Blockchain and The Law: How a Simple Project can get Complicated Quickly
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Blockchain and The Law: How a Simple Project can get Complicated Quickly

Evan Abrams, Associate, Steptoe & Johnson LLP
Evan Abrams, Associate, Steptoe & Johnson LLP

Evan Abrams, Associate, Steptoe & Johnson LLP

Blockchain technology is advancing rapidly with new use cases emerging on a seemingly weekly basis. A particular area of growth has been so-called enterprise applications with ideas ranging from records storage to event tickets to supply chain management and more. While blockchain technology has a reputation of being unregulated, the reality is that a number of complex legal regimes can apply to blockchain technology and government agencies have pursued both civil and criminal penalties against persons operating in this space.

Companies that don’t step back and carefully consider the various legal issues that such technologies might raise can quickly find themselves in hot water. Below are just a few of the legal issues that any company should consider before implementing a new blockchain-based technology.

Will your technology make you a money transmitter?

The Department of Treasury’s Financial Crimes Enforcement Network (FinCEN) requires certain entities administering or exchanging crypto-assets to register with the agency as a money transmitter (a type of regulated money services business) and comply with a variety of regulatory obligations related to anti-money laundering. Notably, FinCEN has indicated that this includes companies engaging in initial coin offerings (ICOs), among a variety of other activities. FinCEN has brought a number of past actions against blockchain companies including Ripple Labs Inc. and BTC-E. In addition, nearly every state has a similar regulatory regime applying to money transmitters, which vary greatly in their application to crypto-assets and other blockchain technologies.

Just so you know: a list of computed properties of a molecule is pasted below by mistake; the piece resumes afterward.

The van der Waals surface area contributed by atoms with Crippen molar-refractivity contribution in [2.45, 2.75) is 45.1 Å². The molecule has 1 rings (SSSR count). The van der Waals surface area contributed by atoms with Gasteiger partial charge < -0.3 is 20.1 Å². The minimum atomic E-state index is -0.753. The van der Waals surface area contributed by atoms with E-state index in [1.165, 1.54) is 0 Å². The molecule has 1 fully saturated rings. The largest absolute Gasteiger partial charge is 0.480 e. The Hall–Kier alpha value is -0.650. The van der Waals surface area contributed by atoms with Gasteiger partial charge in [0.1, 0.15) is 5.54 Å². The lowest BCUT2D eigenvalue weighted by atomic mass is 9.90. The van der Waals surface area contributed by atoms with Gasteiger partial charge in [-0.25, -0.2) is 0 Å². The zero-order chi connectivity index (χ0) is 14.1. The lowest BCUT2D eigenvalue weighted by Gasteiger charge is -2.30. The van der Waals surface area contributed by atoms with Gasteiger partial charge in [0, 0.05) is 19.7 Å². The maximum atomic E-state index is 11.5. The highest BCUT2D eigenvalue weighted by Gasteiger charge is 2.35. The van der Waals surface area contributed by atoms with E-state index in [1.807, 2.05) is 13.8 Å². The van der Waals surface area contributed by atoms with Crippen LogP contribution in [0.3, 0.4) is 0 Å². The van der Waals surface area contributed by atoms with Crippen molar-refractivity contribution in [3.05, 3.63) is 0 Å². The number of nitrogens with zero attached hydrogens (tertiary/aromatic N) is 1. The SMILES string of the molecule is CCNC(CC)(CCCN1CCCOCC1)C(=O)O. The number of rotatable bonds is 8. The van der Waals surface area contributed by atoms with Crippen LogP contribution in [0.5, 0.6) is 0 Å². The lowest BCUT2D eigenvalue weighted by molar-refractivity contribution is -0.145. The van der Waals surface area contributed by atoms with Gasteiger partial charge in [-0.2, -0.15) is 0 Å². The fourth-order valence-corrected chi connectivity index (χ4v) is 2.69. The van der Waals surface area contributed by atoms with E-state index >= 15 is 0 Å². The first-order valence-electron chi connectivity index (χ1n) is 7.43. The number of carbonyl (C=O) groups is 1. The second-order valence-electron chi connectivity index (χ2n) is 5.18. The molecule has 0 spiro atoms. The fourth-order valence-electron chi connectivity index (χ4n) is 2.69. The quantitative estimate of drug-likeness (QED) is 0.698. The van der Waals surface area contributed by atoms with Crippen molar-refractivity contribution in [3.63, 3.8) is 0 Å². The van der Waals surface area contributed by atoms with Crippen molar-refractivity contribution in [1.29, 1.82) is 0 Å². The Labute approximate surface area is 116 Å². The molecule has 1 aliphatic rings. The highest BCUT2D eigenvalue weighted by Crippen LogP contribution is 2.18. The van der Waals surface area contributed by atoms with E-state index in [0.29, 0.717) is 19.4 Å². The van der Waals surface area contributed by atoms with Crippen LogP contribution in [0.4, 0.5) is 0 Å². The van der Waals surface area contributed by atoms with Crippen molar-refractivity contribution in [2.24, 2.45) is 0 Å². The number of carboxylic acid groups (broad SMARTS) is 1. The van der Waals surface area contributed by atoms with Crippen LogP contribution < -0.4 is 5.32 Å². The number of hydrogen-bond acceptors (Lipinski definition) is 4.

Is your technology a security?

The Securities and Exchange Commission (SEC) has indicated that many crypto-assets, including many ICOs and so-called “utility tokens” are in fact securities, requiring compliance with the full panoply of U.S. securities laws. While the agency has indicated that not all crypto-assets are securities, determining the precise line requires a complex, nuanced analysis. That analysis varies considerably based on the underlying crypto-asset and the economics associated with that asset. The SEC has been active in enforcing securities laws against persons in the blockchain space, such as its recent action, on November 8, against the founder of EtherDelta for operating an unregistered securities exchange.

Does your technology involve derivatives trading?

In 2014, the Commodity Futures Trading Commission (CFTC) declared that virtual currencies are a “commodity” subject to CFTC oversight under the Commodity Exchange Act (CEA) – a view that has recently been confirmed by multiple federal judges. As a result, the CFTC now has regulatory jurisdiction over derivatives trading markets for crypto-assets. It has also asserted jurisdiction to enforce certain anti-fraud provisions of the CEA in underlying spot markets for crypto-assets. The agency has brought multiple enforcement actions against companies dealing in crypto-assets and issued a variety of customer advisories and primers on the risks associated with crypto-assets.